Popping Pills: Drugs Behind the Counter

They know it’s wrong. They know it’s dangerous. They know it’s illegal. They do it anyway.
 

But these dealers lurk just outside the framework of conventional morality. They illegally sell legal substances, known more for study aid than mind-altering recreation. And Staples students use their drugs, mainly Ritalin, Adderall, and Vyvanse, to make the most out of the 24 hours in any given day.

As a group, the dealers have no consistent mentality. Some sell for the money. Some sell to help friends in need. Some sell in bathroom stalls and others on weekends. They’ve all mastered the art of deception in different ways, creatively covering their tracks to avoid detection.

Unlike most commonly dealt drugs, ADHD medicines are completely legal, prescribed by medical professionals to combat one of the most common behavioral disorders. The stimulants help people avoid distractions and begin a task.

According to the Center for Disease Control and Prevention, nearly 10 million kids had been diagnosed with ADHD as of 2007, of which 3 million were medicated. By 2010, however, the number had risen to 18 million.

Compared to other prescription drugs such as painkillers, the addiction rates and side effects of ADHD medicines are fairly tame. Kids in grade school however, aren’t lectured on the dangers of Adderall as they are about other “hard” drugs. The average drug ring doesn’t specialize in Ritalin.

So the market exists, and the differing motives and morals of the dealers shed light on sharply differing opinions about the necessity of these drugs in the first place.

The Power of Money

Generally speaking, there are two things that most of these sellers have in common: One, they have all been prescribed with ADHD, giving them access to the drugs. Two, they want to turn a profit. And in most cases, they do.

“I used to sell because it was extremely easy money,” said one anonymous sellser of drugs, who sold his excess pills to friends for $5 each.

He isn’t alone. All the ADHD drug sellers interviewed for this story listed their average price per pill as between $3 and $7. That adds up quickly.

“I know of a kid who paid off his whole college tuition and two cars by selling prescription drugs over his four years as a college student,” Cooper Yurkiw ’12 said.

But there are exceptions to the rule. Money isn’t the only reason people turn to dealing. Many dealers aren’t in any serious financial trouble. In fact, some people even give away their pills for free, listing their motivation as a desire to help those in need.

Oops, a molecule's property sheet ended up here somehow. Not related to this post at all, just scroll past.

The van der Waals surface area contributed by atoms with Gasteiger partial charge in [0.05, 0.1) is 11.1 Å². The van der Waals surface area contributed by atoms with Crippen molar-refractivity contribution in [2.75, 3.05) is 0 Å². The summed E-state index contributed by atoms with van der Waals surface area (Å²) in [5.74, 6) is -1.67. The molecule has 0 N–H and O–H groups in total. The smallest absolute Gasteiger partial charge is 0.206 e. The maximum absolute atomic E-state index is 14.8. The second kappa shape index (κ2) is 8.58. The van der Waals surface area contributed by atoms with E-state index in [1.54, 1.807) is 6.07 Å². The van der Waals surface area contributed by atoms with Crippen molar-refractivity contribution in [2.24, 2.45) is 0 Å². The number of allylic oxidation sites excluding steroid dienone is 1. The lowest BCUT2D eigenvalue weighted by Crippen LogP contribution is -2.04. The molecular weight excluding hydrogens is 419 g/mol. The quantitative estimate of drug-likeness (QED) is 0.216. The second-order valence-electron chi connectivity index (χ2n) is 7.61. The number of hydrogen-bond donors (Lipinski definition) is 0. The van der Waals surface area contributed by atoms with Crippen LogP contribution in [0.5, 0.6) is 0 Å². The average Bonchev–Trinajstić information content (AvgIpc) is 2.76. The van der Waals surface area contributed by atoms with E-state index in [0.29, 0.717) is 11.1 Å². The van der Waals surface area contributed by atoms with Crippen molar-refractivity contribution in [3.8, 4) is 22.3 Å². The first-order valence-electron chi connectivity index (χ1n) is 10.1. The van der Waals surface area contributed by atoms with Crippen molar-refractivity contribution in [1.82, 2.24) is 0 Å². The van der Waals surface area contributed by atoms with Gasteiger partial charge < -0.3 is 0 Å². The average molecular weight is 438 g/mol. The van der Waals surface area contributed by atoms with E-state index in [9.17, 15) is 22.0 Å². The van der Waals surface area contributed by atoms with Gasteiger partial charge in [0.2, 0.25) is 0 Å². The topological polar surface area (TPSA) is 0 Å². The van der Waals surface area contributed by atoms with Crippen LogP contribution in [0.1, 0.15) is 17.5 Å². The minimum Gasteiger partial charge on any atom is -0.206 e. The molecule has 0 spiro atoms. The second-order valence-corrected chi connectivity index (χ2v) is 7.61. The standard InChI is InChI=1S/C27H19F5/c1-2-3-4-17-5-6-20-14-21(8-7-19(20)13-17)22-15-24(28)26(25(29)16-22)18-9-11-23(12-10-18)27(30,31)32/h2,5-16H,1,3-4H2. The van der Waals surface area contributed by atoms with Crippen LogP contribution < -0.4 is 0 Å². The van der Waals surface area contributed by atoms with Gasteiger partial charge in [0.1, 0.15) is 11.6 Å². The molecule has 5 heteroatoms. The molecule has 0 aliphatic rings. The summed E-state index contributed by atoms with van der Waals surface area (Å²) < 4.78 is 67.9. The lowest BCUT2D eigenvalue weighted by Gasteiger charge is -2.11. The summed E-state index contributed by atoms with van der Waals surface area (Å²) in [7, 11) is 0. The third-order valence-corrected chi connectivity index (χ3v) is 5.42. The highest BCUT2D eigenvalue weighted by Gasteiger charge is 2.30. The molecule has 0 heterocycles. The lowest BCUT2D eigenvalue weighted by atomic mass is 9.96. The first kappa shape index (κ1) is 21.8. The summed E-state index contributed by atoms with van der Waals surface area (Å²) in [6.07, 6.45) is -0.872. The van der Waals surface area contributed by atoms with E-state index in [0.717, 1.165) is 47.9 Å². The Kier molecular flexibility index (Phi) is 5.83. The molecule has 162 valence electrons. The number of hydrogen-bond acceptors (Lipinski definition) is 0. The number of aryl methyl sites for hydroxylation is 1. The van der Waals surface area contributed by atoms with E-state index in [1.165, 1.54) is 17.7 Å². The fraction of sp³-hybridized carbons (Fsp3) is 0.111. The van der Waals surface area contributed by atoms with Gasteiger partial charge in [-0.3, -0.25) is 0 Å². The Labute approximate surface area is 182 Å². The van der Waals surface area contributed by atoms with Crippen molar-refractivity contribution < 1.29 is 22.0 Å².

“I only started selling because one of my friends really needed them but couldn’t get prescribed,” said one anonymous dealer.

All the dealers interviewed for this story shared a desire to make money, but they didn’t have much else in common.

Alterior Motives

The dissimilarities start with the reasons why they were prescribed the drugs in the first place. Not all of them used or even felt like they needed their medications.

One student interviewed for this story finished freshman year with a 1.4 GPA. She continued to struggle throughout her sophomore year. But when she was prescribed 70 milligrams of vyvanse, everything changed. By junior year, she had jumped a full two points to a 3.4. To evade the detection of her parents, she would only sell a few pills at a time.

But another dealer was less convinced that his prescription helped his schoolwork.

“I’ve always maintained that I’ve never really needed them,” said the anonymous seller of drugs. He claimed that he stopped taking the drugs due to its “terrible side-effects,” including grogginess, sleep troubles, and “general zombie-like characteristics.” This meant he had extra pills to sell.

The first student agreed that using his medication came with unexpected consequences. While she could not “make it through a day of school without them,” the side-effects of the drugs made her question her decision to use them in the first place.

“The meds pretty much saved my ass, but I also regret going on them,” she said. “I’ve become dependent.”

An Ethical Issue

But the biggest difference among the dealers is morality. Some believe that what they do is wrong. Others don’t.

The student who sold her drugs to help a friend in need saw no problem with the practice.

“The medication I’m on isn’t used to get people high,” she said. “It can benefit almost anyone.”

A senior boy who sells his prescribed ADHD medicine also took a more cavalier approach to his behavior, claiming that it was not his right to regulate someone else’s morality.

“I care about morals, but if somebody wants to do something, they should be allowed to,” he said.

However, the seller who claimed that he didn’t need the drugs is more ambivalent.

He acknowledges the illegality of selling his medications and fears how his customers might react to the drugs. But he also thinks that the buyers’ motives must be taken into account.

“It is immoral to sell the drugs like I did,” he said, “But when you look at what the people are using these drugs for, is it truly that evil?”